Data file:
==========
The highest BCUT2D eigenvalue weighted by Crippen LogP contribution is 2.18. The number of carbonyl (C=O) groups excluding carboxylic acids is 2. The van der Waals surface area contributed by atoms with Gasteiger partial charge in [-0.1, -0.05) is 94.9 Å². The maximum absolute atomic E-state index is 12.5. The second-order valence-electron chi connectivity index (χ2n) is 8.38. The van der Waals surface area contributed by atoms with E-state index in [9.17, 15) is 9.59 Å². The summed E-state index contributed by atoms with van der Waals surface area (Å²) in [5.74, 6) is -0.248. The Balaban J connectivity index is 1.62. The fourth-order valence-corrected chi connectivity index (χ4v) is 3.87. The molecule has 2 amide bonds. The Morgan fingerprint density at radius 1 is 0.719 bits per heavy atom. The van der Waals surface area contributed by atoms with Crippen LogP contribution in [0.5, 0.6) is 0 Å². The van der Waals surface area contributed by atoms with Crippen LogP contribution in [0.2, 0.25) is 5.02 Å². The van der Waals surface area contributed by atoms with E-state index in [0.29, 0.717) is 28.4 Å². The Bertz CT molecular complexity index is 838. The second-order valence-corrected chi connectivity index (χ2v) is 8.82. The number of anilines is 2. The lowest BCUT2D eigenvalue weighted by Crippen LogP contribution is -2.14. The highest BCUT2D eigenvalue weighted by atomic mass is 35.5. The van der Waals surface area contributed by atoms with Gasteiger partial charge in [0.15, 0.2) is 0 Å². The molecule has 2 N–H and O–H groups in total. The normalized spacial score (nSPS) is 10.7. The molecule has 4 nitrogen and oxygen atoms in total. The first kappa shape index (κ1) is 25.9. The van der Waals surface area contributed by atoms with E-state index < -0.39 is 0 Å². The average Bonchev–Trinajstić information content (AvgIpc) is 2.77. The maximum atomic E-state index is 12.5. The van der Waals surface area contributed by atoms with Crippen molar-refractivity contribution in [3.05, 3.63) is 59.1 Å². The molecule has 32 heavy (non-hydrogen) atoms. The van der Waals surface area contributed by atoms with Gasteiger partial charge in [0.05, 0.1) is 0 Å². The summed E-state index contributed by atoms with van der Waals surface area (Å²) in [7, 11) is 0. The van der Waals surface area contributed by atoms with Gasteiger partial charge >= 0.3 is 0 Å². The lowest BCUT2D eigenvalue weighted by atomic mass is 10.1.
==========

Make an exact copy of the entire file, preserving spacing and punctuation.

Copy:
The highest BCUT2D eigenvalue weighted by Crippen LogP contribution is 2.18. The number of carbonyl (C=O) groups excluding carboxylic acids is 2. The van der Waals surface area contributed by atoms with Gasteiger partial charge in [-0.1, -0.05) is 94.9 Å². The maximum absolute atomic E-state index is 12.5. The second-order valence-electron chi connectivity index (χ2n) is 8.38. The van der Waals surface area contributed by atoms with E-state index in [9.17, 15) is 9.59 Å². The summed E-state index contributed by atoms with van der Waals surface area (Å²) in [5.74, 6) is -0.248. The Balaban J connectivity index is 1.62. The fourth-order valence-corrected chi connectivity index (χ4v) is 3.87. The molecule has 2 amide bonds. The Morgan fingerprint density at radius 1 is 0.719 bits per heavy atom. The van der Waals surface area contributed by atoms with Crippen LogP contribution in [0.5, 0.6) is 0 Å². The van der Waals surface area contributed by atoms with Crippen LogP contribution in [0.2, 0.25) is 5.02 Å². The van der Waals surface area contributed by atoms with E-state index in [0.29, 0.717) is 28.4 Å². The Bertz CT molecular complexity index is 838. The second-order valence-corrected chi connectivity index (χ2v) is 8.82. The number of anilines is 2. The lowest BCUT2D eigenvalue weighted by Crippen LogP contribution is -2.14. The highest BCUT2D eigenvalue weighted by atomic mass is 35.5. The van der Waals surface area contributed by atoms with Gasteiger partial charge in [0.15, 0.2) is 0 Å². The molecule has 2 N–H and O–H groups in total. The normalized spacial score (nSPS) is 10.7. The molecule has 4 nitrogen and oxygen atoms in total. The first kappa shape index (κ1) is 25.9. The van der Waals surface area contributed by atoms with E-state index < -0.39 is 0 Å². The average Bonchev–Trinajstić information content (AvgIpc) is 2.77. The maximum atomic E-state index is 12.5. The van der Waals surface area contributed by atoms with Crippen molar-refractivity contribution in [3.05, 3.63) is 59.1 Å². The molecule has 32 heavy (non-hydrogen) atoms. The van der Waals surface area contributed by atoms with Gasteiger partial charge in [0.05, 0.1) is 0 Å². The summed E-state index contributed by atoms with van der Waals surface area (Å²) in [7, 11) is 0. The van der Waals surface area contributed by atoms with Gasteiger partial charge >= 0.3 is 0 Å². The lowest BCUT2D eigenvalue weighted by atomic mass is 10.1.